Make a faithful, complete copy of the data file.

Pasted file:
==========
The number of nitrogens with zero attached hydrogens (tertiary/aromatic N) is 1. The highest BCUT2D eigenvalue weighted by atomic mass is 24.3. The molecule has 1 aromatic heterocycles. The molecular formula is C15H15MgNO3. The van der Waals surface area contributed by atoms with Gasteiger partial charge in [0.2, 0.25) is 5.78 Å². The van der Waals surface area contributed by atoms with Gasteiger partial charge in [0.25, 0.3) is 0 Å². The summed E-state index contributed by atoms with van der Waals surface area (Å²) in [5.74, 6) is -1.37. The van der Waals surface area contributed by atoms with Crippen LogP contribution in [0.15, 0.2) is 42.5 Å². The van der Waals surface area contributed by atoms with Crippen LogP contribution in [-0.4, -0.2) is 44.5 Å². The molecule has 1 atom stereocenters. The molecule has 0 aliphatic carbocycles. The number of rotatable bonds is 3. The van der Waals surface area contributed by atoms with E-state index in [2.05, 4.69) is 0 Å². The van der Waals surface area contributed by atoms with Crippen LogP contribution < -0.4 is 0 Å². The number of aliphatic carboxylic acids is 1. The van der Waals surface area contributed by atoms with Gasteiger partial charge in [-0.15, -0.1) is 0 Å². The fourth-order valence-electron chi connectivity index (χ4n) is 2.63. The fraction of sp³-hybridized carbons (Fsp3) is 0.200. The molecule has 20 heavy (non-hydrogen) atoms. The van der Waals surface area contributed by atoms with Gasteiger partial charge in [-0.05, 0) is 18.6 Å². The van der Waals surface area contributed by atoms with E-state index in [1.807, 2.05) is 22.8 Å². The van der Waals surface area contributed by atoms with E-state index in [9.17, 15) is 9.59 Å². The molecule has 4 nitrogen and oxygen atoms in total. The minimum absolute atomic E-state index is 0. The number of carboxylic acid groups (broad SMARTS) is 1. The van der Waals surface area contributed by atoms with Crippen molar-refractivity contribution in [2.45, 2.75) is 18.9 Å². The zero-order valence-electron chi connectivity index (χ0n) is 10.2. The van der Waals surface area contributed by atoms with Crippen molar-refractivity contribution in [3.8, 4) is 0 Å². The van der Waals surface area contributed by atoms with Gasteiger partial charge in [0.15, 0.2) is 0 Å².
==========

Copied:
The number of nitrogens with zero attached hydrogens (tertiary/aromatic N) is 1. The highest BCUT2D eigenvalue weighted by atomic mass is 24.3. The molecule has 1 aromatic heterocycles. The molecular formula is C15H15MgNO3. The van der Waals surface area contributed by atoms with Gasteiger partial charge in [0.2, 0.25) is 5.78 Å². The van der Waals surface area contributed by atoms with Gasteiger partial charge in [0.25, 0.3) is 0 Å². The summed E-state index contributed by atoms with van der Waals surface area (Å²) in [5.74, 6) is -1.37. The van der Waals surface area contributed by atoms with Crippen LogP contribution in [0.15, 0.2) is 42.5 Å². The van der Waals surface area contributed by atoms with Crippen LogP contribution in [-0.4, -0.2) is 44.5 Å². The molecule has 1 atom stereocenters. The molecule has 0 aliphatic carbocycles. The number of rotatable bonds is 3. The van der Waals surface area contributed by atoms with E-state index in [2.05, 4.69) is 0 Å². The van der Waals surface area contributed by atoms with Crippen LogP contribution < -0.4 is 0 Å². The number of aliphatic carboxylic acids is 1. The van der Waals surface area contributed by atoms with Gasteiger partial charge in [-0.15, -0.1) is 0 Å². The fourth-order valence-electron chi connectivity index (χ4n) is 2.63. The fraction of sp³-hybridized carbons (Fsp3) is 0.200. The molecule has 20 heavy (non-hydrogen) atoms. The van der Waals surface area contributed by atoms with Gasteiger partial charge in [-0.05, 0) is 18.6 Å². The van der Waals surface area contributed by atoms with E-state index in [1.807, 2.05) is 22.8 Å². The van der Waals surface area contributed by atoms with E-state index in [9.17, 15) is 9.59 Å². The molecule has 4 nitrogen and oxygen atoms in total. The minimum absolute atomic E-state index is 0. The number of carboxylic acid groups (broad SMARTS) is 1. The van der Waals surface area contributed by atoms with Crippen molar-refractivity contribution in [2.45, 2.75) is 18.9 Å². The zero-order valence-electron chi connectivity index (χ0n) is 10.2. The van der Waals surface area contributed by atoms with Crippen molar-refractivity contribution in [3.8, 4) is 0 Å². The van der Waals surface area contributed by atoms with Gasteiger partial charge in [0.15, 0.2) is 0 Å².